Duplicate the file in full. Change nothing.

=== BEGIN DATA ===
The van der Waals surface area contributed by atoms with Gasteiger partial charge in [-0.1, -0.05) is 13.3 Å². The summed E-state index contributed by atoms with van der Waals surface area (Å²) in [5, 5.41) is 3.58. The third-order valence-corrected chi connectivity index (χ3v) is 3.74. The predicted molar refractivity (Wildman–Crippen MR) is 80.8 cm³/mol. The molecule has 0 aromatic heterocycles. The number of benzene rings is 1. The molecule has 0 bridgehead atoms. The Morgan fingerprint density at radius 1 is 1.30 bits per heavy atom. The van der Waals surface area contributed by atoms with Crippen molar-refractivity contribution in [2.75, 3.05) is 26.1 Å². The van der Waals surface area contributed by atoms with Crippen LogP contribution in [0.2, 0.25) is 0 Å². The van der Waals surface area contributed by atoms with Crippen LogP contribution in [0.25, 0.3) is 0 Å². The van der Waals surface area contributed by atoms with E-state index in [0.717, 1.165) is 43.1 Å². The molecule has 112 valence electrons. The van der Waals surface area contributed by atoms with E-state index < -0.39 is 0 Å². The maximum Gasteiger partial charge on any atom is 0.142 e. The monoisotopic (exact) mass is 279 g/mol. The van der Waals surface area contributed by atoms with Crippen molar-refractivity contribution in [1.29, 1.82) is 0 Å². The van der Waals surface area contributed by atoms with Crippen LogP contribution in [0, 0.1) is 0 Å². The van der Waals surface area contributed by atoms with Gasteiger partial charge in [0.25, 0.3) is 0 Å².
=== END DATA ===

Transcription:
The van der Waals surface area contributed by atoms with Gasteiger partial charge in [-0.1, -0.05) is 13.3 Å². The summed E-state index contributed by atoms with van der Waals surface area (Å²) in [5, 5.41) is 3.58. The third-order valence-corrected chi connectivity index (χ3v) is 3.74. The predicted molar refractivity (Wildman–Crippen MR) is 80.8 cm³/mol. The molecule has 0 aromatic heterocycles. The number of benzene rings is 1. The molecule has 0 bridgehead atoms. The Morgan fingerprint density at radius 1 is 1.30 bits per heavy atom. The van der Waals surface area contributed by atoms with Crippen molar-refractivity contribution in [2.75, 3.05) is 26.1 Å². The van der Waals surface area contributed by atoms with Crippen LogP contribution in [0.2, 0.25) is 0 Å². The van der Waals surface area contributed by atoms with Crippen LogP contribution in [0.25, 0.3) is 0 Å². The van der Waals surface area contributed by atoms with E-state index in [0.717, 1.165) is 43.1 Å². The molecule has 112 valence electrons. The van der Waals surface area contributed by atoms with E-state index < -0.39 is 0 Å². The maximum Gasteiger partial charge on any atom is 0.142 e. The monoisotopic (exact) mass is 279 g/mol. The van der Waals surface area contributed by atoms with Crippen molar-refractivity contribution in [1.29, 1.82) is 0 Å². The van der Waals surface area contributed by atoms with Crippen LogP contribution in [0, 0.1) is 0 Å². The van der Waals surface area contributed by atoms with Gasteiger partial charge in [0.25, 0.3) is 0 Å².